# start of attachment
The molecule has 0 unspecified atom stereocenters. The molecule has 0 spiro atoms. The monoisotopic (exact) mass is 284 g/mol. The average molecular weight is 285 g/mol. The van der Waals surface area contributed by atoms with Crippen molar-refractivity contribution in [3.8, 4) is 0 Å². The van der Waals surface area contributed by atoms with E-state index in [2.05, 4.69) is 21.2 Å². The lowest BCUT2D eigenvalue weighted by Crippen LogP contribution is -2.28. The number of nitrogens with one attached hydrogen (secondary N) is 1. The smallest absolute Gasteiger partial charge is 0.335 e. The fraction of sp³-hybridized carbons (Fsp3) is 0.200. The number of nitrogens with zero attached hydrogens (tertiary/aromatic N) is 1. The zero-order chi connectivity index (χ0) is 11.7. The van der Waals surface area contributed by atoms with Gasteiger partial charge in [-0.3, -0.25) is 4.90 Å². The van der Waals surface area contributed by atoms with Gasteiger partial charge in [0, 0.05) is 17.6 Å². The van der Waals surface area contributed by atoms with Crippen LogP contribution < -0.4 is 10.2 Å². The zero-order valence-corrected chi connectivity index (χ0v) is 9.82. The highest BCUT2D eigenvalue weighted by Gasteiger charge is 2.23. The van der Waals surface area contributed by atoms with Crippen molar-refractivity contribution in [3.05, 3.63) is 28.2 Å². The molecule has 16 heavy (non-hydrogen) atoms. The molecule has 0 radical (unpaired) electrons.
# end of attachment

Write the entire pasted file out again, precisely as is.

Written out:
The molecule has 0 unspecified atom stereocenters. The molecule has 0 spiro atoms. The monoisotopic (exact) mass is 284 g/mol. The average molecular weight is 285 g/mol. The van der Waals surface area contributed by atoms with Crippen molar-refractivity contribution in [3.8, 4) is 0 Å². The van der Waals surface area contributed by atoms with E-state index in [2.05, 4.69) is 21.2 Å². The lowest BCUT2D eigenvalue weighted by Crippen LogP contribution is -2.28. The number of nitrogens with one attached hydrogen (secondary N) is 1. The smallest absolute Gasteiger partial charge is 0.335 e. The fraction of sp³-hybridized carbons (Fsp3) is 0.200. The number of nitrogens with zero attached hydrogens (tertiary/aromatic N) is 1. The zero-order chi connectivity index (χ0) is 11.7. The van der Waals surface area contributed by atoms with Gasteiger partial charge in [-0.3, -0.25) is 4.90 Å². The van der Waals surface area contributed by atoms with Gasteiger partial charge in [0, 0.05) is 17.6 Å². The van der Waals surface area contributed by atoms with Crippen LogP contribution < -0.4 is 10.2 Å². The zero-order valence-corrected chi connectivity index (χ0v) is 9.82. The highest BCUT2D eigenvalue weighted by Gasteiger charge is 2.23. The van der Waals surface area contributed by atoms with Crippen molar-refractivity contribution in [3.05, 3.63) is 28.2 Å². The molecule has 16 heavy (non-hydrogen) atoms. The molecule has 0 radical (unpaired) electrons.